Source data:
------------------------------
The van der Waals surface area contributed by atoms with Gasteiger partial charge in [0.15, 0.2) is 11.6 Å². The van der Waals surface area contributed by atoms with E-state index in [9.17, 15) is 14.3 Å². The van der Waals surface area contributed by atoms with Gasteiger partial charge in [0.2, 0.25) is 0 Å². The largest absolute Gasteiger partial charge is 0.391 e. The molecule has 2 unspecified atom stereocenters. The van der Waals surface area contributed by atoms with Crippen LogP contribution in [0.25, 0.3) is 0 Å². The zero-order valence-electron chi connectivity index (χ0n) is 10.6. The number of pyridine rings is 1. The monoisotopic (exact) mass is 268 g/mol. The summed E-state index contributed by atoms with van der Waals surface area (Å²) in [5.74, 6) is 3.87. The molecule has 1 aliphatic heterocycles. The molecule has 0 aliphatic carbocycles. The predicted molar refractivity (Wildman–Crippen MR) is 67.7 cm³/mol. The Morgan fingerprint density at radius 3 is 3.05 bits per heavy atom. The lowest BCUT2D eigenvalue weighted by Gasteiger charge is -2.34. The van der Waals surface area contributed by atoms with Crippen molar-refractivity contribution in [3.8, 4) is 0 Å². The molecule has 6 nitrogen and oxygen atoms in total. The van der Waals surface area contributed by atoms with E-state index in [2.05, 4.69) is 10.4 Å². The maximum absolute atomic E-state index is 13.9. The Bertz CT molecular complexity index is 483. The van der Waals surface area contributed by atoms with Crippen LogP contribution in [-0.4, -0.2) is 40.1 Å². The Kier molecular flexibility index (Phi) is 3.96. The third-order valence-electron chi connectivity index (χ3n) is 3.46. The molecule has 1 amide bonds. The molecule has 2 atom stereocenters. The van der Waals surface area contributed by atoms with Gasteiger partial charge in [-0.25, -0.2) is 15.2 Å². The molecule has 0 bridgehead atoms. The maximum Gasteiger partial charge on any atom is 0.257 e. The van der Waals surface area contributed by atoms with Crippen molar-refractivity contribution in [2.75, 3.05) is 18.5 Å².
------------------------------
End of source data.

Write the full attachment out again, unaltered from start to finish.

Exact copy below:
The van der Waals surface area contributed by atoms with Gasteiger partial charge in [0.15, 0.2) is 11.6 Å². The van der Waals surface area contributed by atoms with E-state index in [9.17, 15) is 14.3 Å². The van der Waals surface area contributed by atoms with Gasteiger partial charge in [0.2, 0.25) is 0 Å². The largest absolute Gasteiger partial charge is 0.391 e. The molecule has 2 unspecified atom stereocenters. The van der Waals surface area contributed by atoms with Crippen LogP contribution in [0.25, 0.3) is 0 Å². The zero-order valence-electron chi connectivity index (χ0n) is 10.6. The number of pyridine rings is 1. The monoisotopic (exact) mass is 268 g/mol. The summed E-state index contributed by atoms with van der Waals surface area (Å²) in [5.74, 6) is 3.87. The molecule has 1 aliphatic heterocycles. The molecule has 0 aliphatic carbocycles. The predicted molar refractivity (Wildman–Crippen MR) is 67.7 cm³/mol. The Morgan fingerprint density at radius 3 is 3.05 bits per heavy atom. The lowest BCUT2D eigenvalue weighted by Gasteiger charge is -2.34. The van der Waals surface area contributed by atoms with Crippen molar-refractivity contribution in [3.8, 4) is 0 Å². The molecule has 6 nitrogen and oxygen atoms in total. The van der Waals surface area contributed by atoms with E-state index in [2.05, 4.69) is 10.4 Å². The maximum absolute atomic E-state index is 13.9. The Bertz CT molecular complexity index is 483. The van der Waals surface area contributed by atoms with Crippen LogP contribution in [-0.4, -0.2) is 40.1 Å². The Kier molecular flexibility index (Phi) is 3.96. The third-order valence-electron chi connectivity index (χ3n) is 3.46. The molecule has 1 amide bonds. The molecule has 2 atom stereocenters. The van der Waals surface area contributed by atoms with Gasteiger partial charge in [-0.25, -0.2) is 15.2 Å². The molecule has 0 bridgehead atoms. The maximum Gasteiger partial charge on any atom is 0.257 e. The van der Waals surface area contributed by atoms with Crippen molar-refractivity contribution in [2.75, 3.05) is 18.5 Å².